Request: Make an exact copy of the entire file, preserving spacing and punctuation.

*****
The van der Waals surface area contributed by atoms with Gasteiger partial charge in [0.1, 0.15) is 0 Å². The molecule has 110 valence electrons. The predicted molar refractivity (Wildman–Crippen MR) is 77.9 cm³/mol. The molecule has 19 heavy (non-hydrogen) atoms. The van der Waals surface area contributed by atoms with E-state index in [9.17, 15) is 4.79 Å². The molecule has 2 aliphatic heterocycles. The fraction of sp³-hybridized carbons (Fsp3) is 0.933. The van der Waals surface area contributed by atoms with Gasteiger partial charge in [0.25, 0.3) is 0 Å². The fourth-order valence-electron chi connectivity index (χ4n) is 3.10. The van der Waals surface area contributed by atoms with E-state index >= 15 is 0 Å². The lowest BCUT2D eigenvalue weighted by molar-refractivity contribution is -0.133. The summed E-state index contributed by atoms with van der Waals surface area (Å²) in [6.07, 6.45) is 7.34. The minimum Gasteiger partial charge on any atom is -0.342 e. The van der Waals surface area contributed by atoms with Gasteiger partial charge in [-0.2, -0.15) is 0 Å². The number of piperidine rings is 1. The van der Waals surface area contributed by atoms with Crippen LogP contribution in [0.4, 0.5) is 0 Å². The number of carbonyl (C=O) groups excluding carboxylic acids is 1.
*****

The van der Waals surface area contributed by atoms with Gasteiger partial charge in [0.1, 0.15) is 0 Å². The molecule has 110 valence electrons. The predicted molar refractivity (Wildman–Crippen MR) is 77.9 cm³/mol. The molecule has 19 heavy (non-hydrogen) atoms. The van der Waals surface area contributed by atoms with E-state index in [9.17, 15) is 4.79 Å². The molecule has 2 aliphatic heterocycles. The fraction of sp³-hybridized carbons (Fsp3) is 0.933. The van der Waals surface area contributed by atoms with Gasteiger partial charge in [0.25, 0.3) is 0 Å². The fourth-order valence-electron chi connectivity index (χ4n) is 3.10. The van der Waals surface area contributed by atoms with E-state index >= 15 is 0 Å². The lowest BCUT2D eigenvalue weighted by molar-refractivity contribution is -0.133. The summed E-state index contributed by atoms with van der Waals surface area (Å²) in [6.07, 6.45) is 7.34. The minimum Gasteiger partial charge on any atom is -0.342 e. The van der Waals surface area contributed by atoms with Gasteiger partial charge in [-0.2, -0.15) is 0 Å². The number of piperidine rings is 1. The van der Waals surface area contributed by atoms with Crippen LogP contribution in [0.4, 0.5) is 0 Å². The number of carbonyl (C=O) groups excluding carboxylic acids is 1.